• Give teams goals that don’t change all the time and members that are dedicated to the team, not split multiple ways.
  • Explicitly define and publish team structures.  Allow new people to be trained on products and processes before they are required to be fully productive.  Organize the information in radiators that passively keep people in the know. Give people time to learn them.
  • Projects and products come and go.  Teams should not.  Allow deep relationships to form and cultivate over time from project to project.  Soon you’ll have teams that can do anything you throw at them.
  • Basic questions should be welcomed and the answers immediately available.

People Problem, People Solution

Every problem is a people problem.  Every single one.  Ask people to solve the problems.  If you are a manager, business owner, vice president, you are the creator of the work environment.  Don’t forget the people and people attributes.  The power of people allowed to communicate fully is far beyond any technology or process.  “Individuals and interactions over processes and tools” is not just some feel-good mantra.  It is what we need to solve our problems and innovate!

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3 Responses to “Agility Requires Clear Communication”

  1. Alex Forbes March 3, 2011 at 3:44 PM # Reply

    Agree with 99.99 % of this, and it may only be splitting hairs over the final .01. But the statement:

    ”Individuals and interactions over processes and tools” is not just some feel-good mantra. It is what we need to solve our problems and innovate!”

    To me should read: “Individuals and interactions can be enhanced with the right processes and tools.” There is some good tool innovation in the market that many teams appreciate to help communicate and collaborate, even improve resource allocation, especially when they don’t share the same office walls. “over” is just too strong a statement for me.

    Otherwise, great read.

    Alex

    • dayleyagile March 3, 2011 at 7:28 PM # Reply

      Alex.

      I agree that the right use of excellent processes tools can enhance communication. I would say your statement still puts the emphasis on the processes and tools, which I do not agree with. Let me explain.

      Nearly every team I have worked with that only used sticky notes, index cards, markers and tape to enhance their communication learned faster, gelled sooner and improved more rapidly than teams using any computerized tool. This is because basic tools such as these play on the strengths of human communication DNA and history. The tangible touch, visual information and natural use accelerates a team. Fancy tools and processes designed to eliminate mistakes require humans to communicate in abstract and remove flexibility.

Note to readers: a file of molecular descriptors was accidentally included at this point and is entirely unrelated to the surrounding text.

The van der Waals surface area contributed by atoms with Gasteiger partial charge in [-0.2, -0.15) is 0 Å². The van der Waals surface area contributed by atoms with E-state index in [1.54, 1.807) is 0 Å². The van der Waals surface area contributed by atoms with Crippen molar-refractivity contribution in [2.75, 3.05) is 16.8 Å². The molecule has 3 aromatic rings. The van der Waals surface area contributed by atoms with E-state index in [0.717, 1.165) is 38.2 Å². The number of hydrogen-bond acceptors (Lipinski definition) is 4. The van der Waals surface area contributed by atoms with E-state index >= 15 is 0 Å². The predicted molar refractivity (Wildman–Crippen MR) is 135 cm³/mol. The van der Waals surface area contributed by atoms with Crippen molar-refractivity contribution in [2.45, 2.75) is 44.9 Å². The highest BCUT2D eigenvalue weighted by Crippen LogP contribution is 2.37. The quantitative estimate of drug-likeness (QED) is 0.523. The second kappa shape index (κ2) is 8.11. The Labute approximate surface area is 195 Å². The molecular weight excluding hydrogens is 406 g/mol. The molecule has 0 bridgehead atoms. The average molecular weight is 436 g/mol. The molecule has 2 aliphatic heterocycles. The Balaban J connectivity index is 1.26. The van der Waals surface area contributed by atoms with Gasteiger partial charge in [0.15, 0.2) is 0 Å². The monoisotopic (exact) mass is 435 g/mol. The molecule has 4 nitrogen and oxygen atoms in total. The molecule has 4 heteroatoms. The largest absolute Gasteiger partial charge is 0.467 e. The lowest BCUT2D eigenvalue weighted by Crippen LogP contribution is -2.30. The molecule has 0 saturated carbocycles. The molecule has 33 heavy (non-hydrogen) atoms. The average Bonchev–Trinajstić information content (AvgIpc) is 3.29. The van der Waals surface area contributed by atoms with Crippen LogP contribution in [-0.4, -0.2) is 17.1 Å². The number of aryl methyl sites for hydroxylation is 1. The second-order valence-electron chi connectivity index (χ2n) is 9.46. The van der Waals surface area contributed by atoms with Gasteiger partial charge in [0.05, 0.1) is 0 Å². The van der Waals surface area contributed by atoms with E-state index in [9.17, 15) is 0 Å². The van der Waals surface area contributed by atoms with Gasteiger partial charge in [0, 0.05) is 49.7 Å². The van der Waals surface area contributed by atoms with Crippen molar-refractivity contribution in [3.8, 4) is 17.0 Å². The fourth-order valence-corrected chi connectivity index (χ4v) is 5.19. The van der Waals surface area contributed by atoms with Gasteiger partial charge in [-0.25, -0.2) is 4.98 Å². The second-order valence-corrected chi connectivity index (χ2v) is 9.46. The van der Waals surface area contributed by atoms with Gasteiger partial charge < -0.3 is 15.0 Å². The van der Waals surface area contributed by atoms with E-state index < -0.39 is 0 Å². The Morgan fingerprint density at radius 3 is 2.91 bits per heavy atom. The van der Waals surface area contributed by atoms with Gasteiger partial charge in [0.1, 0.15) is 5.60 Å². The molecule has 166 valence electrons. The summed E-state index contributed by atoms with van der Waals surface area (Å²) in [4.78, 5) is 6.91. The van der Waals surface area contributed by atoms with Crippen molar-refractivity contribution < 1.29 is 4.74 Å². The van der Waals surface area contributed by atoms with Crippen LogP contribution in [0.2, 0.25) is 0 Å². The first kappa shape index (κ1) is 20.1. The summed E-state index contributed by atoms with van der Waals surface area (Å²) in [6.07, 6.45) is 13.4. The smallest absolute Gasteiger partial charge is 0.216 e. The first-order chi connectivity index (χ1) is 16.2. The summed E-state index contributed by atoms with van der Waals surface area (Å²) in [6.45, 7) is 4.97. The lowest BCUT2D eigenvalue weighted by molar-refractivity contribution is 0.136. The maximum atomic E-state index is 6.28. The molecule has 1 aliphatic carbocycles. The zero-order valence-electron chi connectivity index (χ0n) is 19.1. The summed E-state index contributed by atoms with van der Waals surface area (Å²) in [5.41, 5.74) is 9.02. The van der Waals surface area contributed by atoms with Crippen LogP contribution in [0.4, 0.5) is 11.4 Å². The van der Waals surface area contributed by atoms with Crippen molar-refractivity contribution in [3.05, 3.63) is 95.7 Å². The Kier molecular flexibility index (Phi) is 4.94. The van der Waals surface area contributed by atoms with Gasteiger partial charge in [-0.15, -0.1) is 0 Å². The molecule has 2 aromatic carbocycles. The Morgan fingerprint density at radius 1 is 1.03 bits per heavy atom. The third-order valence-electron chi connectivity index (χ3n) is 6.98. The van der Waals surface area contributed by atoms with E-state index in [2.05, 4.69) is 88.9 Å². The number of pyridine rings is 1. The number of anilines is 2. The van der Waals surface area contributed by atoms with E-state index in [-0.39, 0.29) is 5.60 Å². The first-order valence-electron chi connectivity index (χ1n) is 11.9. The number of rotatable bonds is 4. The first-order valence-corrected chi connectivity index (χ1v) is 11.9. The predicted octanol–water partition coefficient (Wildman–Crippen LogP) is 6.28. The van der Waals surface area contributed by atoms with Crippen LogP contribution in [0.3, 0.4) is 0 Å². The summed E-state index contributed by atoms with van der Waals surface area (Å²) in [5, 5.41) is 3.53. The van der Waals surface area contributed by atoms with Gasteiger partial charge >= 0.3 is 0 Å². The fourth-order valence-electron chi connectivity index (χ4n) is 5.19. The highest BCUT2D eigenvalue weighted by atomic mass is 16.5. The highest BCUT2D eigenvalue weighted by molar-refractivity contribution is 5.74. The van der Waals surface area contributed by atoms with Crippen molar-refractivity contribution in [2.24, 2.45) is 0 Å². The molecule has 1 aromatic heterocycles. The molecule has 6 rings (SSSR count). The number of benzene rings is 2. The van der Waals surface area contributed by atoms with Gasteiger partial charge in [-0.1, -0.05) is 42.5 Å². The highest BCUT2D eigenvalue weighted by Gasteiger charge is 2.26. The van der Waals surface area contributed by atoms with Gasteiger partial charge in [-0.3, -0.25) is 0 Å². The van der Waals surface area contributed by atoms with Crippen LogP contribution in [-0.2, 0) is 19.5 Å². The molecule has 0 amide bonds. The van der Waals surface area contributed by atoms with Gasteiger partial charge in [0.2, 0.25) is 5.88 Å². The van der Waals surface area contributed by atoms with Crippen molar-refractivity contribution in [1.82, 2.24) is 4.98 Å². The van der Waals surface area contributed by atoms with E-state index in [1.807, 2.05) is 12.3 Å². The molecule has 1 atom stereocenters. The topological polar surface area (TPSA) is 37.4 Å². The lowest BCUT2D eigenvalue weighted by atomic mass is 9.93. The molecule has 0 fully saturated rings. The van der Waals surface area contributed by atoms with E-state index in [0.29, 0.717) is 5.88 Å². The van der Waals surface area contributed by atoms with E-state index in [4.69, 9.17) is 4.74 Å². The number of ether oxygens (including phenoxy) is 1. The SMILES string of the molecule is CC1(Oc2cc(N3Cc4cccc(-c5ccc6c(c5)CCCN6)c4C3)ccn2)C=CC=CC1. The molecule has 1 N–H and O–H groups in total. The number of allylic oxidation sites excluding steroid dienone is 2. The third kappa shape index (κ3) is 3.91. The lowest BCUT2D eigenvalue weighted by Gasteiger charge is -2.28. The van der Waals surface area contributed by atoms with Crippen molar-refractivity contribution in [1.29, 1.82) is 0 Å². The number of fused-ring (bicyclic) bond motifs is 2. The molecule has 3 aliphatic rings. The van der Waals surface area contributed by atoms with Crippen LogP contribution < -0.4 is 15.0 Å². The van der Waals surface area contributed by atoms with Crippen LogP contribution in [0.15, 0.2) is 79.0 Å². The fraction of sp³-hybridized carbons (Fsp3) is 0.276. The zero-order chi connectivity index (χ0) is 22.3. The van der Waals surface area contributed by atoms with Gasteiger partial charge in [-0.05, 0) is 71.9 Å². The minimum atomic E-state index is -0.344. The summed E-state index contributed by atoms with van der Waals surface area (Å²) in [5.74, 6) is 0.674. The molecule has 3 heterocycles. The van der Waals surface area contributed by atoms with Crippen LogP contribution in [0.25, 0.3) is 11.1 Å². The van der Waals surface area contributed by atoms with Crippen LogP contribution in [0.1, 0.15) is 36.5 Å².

“Over” does not mean “instead of.” As the Agile manifesto states, processes and tools have value. They just should not be the first avenue of response when attempting to solve performance problems. If it helps, reword it as “Individuals and interactions before processes and tools.” That means look to individuals and interactions to solve problems and create solutions before looking at process and tooling.

      I’m certainly not against processes and tools. Scrum itself is a process framework and a tool to build great stuff. Just choose wisely and look at the possible negative side effects of a new process or tool instead of blindly expecting only benefits.

  2. Alex Forbes March 4, 2011 at 7:35 AM # Reply

    Much clearer. Thank you.

    You may appreciate this article about white boards:

    http://www.softwarequalityconnection.com/2011/01/informative-workspaces-using-white-boards-to-increase-productivity-and-build-trust/

    I forget who said it, but it went something like, “a picture of your Agile whiteboard is not an audit trail. Enterprise Agile needs an enterprise tool.”

    Best,
    Alex